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Transforming Bernard Malamud's fabulist first novel into a mythical morality play, THE NATURAL follows the fortunes of Roy Hobbs (Robert Redford) as the 19-year-old farm boy makes his way to try out with the Cubs. En route, he wins a bet by striking out the Whammer (Joe Don Baker), a
slugger of Ruthian proportions, proving greatness is in his future. But in Chicago, a mysterious woman (Barbara Hershey) lures Roy to her hotel room and shoots him with a silver bullet. Fifteen years later, in 1939, Roy joins the hapless New York Knights and literally knocks the cover off the
ball, leading the team back into contention. The Knights' owner (Robert Prosky), who is betting against his own team, sends Roy a beautiful temptress (Kim Basinger) so that he falls into a terrible slump, but his virtuous former girlfriend (Glenn Close) appears to revive his hitting. Without using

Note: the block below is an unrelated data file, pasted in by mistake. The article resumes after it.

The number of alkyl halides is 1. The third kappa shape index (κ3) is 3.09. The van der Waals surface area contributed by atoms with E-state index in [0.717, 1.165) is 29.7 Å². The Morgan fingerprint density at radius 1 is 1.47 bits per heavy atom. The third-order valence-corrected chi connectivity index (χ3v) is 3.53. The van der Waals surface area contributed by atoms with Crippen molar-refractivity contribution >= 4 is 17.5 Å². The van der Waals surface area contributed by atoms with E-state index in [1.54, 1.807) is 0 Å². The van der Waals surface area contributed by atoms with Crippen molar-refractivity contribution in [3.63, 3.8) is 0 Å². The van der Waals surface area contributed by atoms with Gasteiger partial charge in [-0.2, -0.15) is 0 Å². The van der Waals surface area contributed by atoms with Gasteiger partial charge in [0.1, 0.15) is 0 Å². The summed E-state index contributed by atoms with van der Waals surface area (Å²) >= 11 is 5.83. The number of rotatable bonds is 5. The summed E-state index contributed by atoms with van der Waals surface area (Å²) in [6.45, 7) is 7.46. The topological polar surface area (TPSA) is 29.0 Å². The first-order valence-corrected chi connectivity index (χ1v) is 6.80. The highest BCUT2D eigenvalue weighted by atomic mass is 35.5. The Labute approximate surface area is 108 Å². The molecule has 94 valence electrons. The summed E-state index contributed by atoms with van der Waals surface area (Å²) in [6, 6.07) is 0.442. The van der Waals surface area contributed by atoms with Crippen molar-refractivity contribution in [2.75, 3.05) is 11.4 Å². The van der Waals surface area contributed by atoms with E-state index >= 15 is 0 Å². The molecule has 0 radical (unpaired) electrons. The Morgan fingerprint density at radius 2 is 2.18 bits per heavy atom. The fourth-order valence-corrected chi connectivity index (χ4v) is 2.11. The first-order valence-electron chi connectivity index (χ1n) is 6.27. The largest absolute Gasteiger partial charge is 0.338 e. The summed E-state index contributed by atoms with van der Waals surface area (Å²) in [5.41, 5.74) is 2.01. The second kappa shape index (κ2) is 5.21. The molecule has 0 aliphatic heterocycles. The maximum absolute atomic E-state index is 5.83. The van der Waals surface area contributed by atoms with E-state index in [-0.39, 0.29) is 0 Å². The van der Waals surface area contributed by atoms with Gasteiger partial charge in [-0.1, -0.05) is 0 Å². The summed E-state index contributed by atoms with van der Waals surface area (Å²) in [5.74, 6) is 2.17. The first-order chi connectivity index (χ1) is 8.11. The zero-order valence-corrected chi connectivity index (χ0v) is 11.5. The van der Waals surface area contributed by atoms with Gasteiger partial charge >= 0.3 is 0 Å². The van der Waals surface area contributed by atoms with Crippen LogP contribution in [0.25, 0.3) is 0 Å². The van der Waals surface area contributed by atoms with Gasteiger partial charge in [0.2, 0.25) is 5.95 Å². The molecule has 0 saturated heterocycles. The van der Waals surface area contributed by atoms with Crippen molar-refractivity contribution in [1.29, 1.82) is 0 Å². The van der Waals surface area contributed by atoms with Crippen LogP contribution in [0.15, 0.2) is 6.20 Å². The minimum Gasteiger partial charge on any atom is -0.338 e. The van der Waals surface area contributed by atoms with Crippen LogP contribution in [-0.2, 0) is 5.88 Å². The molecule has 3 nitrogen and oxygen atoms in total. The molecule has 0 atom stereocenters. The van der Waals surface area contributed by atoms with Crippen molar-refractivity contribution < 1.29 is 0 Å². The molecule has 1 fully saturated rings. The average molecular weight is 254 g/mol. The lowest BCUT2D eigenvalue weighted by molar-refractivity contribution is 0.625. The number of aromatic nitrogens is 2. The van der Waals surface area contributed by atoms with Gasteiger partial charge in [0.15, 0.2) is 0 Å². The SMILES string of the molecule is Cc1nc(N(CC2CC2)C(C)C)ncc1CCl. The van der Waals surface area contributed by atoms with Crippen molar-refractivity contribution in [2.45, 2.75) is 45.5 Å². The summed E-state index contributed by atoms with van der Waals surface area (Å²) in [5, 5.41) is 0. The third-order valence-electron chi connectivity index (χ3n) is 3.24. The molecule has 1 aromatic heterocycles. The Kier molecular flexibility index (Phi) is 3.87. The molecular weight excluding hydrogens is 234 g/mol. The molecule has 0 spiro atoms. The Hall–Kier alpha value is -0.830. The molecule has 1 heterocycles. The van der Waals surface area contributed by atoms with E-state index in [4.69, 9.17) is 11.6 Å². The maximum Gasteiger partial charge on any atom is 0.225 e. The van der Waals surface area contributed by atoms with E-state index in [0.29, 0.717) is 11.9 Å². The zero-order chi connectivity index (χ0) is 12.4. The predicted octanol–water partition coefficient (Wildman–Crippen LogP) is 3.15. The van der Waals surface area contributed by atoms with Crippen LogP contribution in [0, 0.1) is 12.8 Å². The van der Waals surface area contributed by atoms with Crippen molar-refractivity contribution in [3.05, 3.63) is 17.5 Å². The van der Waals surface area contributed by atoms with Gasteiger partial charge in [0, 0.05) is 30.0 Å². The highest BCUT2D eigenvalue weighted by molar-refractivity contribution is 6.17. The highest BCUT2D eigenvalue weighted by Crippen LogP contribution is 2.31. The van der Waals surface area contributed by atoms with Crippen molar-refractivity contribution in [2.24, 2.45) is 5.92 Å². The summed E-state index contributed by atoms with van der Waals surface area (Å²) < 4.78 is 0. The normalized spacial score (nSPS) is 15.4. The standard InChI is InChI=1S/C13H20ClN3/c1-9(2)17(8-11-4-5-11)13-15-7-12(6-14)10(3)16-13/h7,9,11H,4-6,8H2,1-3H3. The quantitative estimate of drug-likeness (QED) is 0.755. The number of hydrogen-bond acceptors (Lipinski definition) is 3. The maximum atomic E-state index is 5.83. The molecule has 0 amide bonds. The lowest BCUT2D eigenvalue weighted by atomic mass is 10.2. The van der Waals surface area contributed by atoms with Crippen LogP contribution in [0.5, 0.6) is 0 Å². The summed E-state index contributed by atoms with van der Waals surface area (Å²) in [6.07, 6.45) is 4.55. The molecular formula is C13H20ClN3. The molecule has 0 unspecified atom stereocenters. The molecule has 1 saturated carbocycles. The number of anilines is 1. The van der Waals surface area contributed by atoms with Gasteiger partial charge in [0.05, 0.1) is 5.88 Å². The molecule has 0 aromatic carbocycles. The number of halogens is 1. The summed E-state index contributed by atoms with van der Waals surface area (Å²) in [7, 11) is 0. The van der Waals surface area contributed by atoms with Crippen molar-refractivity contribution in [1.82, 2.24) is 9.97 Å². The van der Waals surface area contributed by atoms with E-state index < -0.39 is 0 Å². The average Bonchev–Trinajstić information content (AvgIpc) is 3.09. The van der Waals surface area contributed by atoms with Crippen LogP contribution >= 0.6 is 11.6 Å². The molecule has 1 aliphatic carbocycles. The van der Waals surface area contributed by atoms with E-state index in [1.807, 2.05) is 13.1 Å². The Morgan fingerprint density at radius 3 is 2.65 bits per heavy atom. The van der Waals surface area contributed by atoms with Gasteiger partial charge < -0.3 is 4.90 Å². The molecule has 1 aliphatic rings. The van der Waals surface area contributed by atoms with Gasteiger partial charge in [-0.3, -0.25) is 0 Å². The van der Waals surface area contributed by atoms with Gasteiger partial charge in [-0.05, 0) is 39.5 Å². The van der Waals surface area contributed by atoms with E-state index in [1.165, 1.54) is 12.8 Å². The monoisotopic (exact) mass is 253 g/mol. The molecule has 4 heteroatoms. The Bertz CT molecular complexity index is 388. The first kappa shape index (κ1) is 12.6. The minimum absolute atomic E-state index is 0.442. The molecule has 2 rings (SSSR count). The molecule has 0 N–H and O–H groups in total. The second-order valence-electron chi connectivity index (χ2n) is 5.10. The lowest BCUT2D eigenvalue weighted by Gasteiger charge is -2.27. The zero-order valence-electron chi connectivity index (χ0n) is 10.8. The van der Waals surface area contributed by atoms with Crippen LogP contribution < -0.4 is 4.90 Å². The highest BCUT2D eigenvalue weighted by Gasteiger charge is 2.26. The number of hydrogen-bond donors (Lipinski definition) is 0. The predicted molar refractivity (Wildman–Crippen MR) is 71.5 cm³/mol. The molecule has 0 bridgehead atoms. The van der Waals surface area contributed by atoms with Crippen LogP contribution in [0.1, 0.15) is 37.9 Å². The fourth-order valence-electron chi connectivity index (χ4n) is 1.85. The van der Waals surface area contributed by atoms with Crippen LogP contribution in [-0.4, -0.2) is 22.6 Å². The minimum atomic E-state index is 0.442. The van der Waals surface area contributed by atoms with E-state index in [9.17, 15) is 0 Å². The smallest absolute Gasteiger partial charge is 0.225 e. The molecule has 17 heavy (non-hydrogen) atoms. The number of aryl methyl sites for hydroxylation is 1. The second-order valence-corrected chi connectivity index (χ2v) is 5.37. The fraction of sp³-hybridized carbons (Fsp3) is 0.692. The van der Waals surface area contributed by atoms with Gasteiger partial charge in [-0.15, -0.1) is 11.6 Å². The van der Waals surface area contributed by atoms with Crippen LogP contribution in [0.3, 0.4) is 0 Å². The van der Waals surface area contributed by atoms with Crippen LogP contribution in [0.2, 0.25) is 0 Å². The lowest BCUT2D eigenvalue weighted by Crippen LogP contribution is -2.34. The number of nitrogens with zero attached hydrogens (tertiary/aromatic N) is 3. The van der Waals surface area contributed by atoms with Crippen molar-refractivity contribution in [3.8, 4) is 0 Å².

his familiar "Wonderboy" bat for the big game, Roy still blasts an awe-inspiring home run into the lights, setting off a magical shower of fireworks to the strains of Randy Newman's evocative score. Somewhat overly sentimental, lacking the novel's subtlety, and less interesting when the action
leaves the ball park, Barry Levinson's beautifully shot film is nonetheless a charming fairy tale. Redford, who played baseball at the University of Colorado, gives an appropriately iconic performance as Roy Hobbs--part Shoeless Joe Jackson (EIGHT MEN OUT), part Joe Hardy (DAMN YANKEES)--and the
supporting roles are also well handled, especially Wilford Brimley as the manager. Filmed partly in Buffalo's War Memorial Stadium, a minor league park built in the 1930s, THE NATURAL also offers an appearance by "Super" Joe Charboneau, who had his own miracle season with the Cleveland Indians
before disappearing from the big leagues.